Keto Ninidze, 34, Martvili
“It might sound a bit unbelievable but I’ve always wanted to live in a rural area. Boys that I’ve fallen in love with were either wanderers or born and raised in a rural region. I recently realized that my professional interests also revolved around these themes – romanticism in literature, sentimental novels, pastoral poetry, wine journalism, etc.”
I’m from Tbilisi. My ancestors moved to the capital in the 40s (some of them even earlier) to get an education and they continued their professional activities here, mainly in academia.
Nevertheless, I’ve never had a feeling that I was a “true” Tbilisian. I haven’t been a part of that “relationship”, the main value of which is social belongingness rather than personal virtues. Neither my grandparents nor my parents were ever trying to make this social membrane – the “relationship” and “patronage” – my main immune system. Maybe that’s why I didn’t find it hard to decide to move to Martvili when it was needed.
My husband had a wonderful Mingrelian Oda house in Martvili that was built by his great-grandparents in the 1930s. Every summer we spent a couple of weeks there and were dreaming about living there. This wish remained a dream until the Agency of Protected Areas created an administrative group of the Martvili Canyon and offered its leading position to Zaza – my husband.
It didn’t take us long to decide. We had a great passion for getting to know and creating a new environment. We also thought that living in a rural region would be better for our children – a big yard, less technology, clean air, and healthy food. The quality of education in schools of municipal centers – Ozurgeti, Martvili, Senaki, Kutaisi, Telavi, and others – does not even compare to Tbilisi’s general education institutions which is also reflected in the national entry exam results. As a rule, the children from these regions get the highest points.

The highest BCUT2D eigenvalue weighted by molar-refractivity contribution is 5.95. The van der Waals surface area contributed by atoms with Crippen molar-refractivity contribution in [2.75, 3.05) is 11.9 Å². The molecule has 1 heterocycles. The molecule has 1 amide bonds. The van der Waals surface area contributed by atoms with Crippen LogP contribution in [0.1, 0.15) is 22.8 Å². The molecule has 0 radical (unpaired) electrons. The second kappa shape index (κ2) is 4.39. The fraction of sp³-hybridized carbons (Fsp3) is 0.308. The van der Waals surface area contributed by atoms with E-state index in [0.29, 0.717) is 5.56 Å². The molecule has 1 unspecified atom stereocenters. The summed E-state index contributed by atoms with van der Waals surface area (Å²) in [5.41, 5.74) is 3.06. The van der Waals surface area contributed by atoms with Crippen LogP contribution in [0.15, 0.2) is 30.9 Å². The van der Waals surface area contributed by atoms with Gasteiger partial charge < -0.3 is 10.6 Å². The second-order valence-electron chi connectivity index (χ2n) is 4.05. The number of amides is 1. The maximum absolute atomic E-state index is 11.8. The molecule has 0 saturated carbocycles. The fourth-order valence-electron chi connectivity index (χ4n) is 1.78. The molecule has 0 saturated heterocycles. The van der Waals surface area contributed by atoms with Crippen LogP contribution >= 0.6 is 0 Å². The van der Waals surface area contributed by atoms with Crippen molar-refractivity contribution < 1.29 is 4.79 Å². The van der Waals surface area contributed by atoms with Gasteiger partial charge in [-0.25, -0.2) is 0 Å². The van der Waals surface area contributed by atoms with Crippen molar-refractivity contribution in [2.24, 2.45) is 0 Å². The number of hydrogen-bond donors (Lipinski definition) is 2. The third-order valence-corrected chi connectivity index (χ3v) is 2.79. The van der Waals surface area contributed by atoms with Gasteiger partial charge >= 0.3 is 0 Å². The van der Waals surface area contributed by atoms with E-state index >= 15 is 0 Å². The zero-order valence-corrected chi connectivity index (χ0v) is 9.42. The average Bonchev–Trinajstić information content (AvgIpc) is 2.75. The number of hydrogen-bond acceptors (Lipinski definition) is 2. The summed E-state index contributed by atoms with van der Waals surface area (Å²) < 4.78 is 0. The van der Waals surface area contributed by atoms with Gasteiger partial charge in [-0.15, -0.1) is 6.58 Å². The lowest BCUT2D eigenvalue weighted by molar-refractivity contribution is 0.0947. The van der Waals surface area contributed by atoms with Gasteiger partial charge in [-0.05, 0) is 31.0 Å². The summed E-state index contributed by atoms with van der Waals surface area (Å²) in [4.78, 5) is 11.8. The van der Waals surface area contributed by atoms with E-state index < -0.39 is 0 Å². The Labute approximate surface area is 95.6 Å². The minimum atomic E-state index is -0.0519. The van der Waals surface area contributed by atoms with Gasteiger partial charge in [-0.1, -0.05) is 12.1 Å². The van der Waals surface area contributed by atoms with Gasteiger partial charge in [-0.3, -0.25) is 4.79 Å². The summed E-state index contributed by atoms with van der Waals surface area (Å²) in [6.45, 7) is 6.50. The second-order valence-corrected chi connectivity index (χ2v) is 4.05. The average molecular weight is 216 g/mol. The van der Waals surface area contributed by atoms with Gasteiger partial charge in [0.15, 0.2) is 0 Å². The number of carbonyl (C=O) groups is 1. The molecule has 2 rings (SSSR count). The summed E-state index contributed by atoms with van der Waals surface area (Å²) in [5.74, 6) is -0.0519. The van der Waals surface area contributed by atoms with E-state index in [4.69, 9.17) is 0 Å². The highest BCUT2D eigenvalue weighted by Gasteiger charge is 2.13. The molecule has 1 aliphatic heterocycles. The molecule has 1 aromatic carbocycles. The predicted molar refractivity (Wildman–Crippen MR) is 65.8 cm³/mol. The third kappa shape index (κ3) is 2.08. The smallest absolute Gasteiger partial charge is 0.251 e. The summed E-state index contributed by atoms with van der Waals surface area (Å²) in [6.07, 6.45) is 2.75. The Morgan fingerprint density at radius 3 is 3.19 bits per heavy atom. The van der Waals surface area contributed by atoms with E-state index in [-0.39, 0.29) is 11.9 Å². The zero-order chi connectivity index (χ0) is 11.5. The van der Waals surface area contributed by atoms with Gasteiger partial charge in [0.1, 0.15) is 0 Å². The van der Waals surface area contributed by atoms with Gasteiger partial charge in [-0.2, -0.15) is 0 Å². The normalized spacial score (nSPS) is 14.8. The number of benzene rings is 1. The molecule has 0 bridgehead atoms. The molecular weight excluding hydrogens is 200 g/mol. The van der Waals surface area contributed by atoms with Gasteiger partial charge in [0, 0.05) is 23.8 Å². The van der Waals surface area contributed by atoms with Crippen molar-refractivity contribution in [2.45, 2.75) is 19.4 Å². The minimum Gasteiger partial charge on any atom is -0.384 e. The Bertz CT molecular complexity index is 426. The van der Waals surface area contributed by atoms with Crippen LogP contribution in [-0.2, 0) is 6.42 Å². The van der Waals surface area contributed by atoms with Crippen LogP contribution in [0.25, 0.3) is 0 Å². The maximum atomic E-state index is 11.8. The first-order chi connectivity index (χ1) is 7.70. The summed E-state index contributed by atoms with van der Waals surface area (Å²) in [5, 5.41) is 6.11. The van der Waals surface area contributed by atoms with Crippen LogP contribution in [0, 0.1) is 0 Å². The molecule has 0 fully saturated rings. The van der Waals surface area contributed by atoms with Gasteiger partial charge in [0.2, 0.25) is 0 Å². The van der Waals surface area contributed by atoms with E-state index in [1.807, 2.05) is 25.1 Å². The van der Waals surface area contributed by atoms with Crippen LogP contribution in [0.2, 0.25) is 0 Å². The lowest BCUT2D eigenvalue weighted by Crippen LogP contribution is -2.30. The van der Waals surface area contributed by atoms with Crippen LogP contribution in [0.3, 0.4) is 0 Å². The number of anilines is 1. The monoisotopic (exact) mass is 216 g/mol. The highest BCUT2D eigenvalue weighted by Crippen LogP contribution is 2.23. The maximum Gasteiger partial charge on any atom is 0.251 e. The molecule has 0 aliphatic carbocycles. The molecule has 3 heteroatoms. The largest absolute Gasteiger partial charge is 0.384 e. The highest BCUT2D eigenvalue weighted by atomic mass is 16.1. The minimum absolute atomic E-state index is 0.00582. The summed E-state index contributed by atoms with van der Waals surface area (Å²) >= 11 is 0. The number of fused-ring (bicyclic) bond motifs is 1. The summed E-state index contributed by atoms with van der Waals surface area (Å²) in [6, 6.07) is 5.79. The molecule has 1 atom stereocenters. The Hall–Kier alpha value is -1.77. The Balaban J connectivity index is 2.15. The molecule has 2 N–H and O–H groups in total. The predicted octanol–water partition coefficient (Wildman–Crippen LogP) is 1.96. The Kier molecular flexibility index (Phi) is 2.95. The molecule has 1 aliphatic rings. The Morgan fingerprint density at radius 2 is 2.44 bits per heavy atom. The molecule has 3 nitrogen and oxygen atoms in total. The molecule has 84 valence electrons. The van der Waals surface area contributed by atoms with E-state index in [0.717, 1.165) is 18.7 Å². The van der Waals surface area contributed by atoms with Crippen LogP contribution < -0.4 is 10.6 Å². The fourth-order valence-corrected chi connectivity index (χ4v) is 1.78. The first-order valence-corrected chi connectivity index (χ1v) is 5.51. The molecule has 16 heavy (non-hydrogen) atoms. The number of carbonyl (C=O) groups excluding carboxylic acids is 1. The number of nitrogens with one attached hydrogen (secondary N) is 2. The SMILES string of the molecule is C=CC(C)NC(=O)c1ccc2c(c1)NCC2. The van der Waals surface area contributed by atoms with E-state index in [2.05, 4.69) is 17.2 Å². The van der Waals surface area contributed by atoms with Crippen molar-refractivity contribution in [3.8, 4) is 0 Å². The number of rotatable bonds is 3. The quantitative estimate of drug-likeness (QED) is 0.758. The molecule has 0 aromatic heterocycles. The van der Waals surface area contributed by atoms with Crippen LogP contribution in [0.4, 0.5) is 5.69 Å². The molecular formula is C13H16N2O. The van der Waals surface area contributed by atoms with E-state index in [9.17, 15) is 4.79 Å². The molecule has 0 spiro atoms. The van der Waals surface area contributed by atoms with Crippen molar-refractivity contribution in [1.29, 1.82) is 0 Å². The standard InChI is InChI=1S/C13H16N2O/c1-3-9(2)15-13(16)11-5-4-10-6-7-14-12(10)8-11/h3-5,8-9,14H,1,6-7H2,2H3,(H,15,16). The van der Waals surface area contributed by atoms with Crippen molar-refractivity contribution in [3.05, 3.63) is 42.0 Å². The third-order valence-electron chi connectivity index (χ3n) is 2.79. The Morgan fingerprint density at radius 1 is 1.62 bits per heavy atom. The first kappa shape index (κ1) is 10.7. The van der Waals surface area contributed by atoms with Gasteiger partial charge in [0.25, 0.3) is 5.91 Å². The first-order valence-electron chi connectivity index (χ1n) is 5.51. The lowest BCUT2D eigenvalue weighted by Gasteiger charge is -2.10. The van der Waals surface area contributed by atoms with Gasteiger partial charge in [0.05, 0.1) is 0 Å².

Generally, there’s nothing strange and heroic about a person or a family living in different cities at different stages of life. This is very common in many European countries, including Germany, where lands have different authorities, have independent laws, and very different cultural and social environment. When a teenager moves from Saxony to Bavaria, he/she faces a completely different national curriculum, subject standards, and guidelines. Imagine how difficult this is. Nevertheless, people are moving for new job offers, business initiatives, and other opportunities. On the one hand, changing the environment helps the individual overcome social and cultural sterility and helps them be flexible to various challenges. On the other hand, it benefits the state by exchanging ideas among the country’s regions and the inflow of new resources.
This is how it was done in Georgia at the end of 19th century and at the beginning of 20th. Cultural processes in Tbilisi were driven by the regions. On the other hand, agriculture was taken care of by educated agriculture professionals.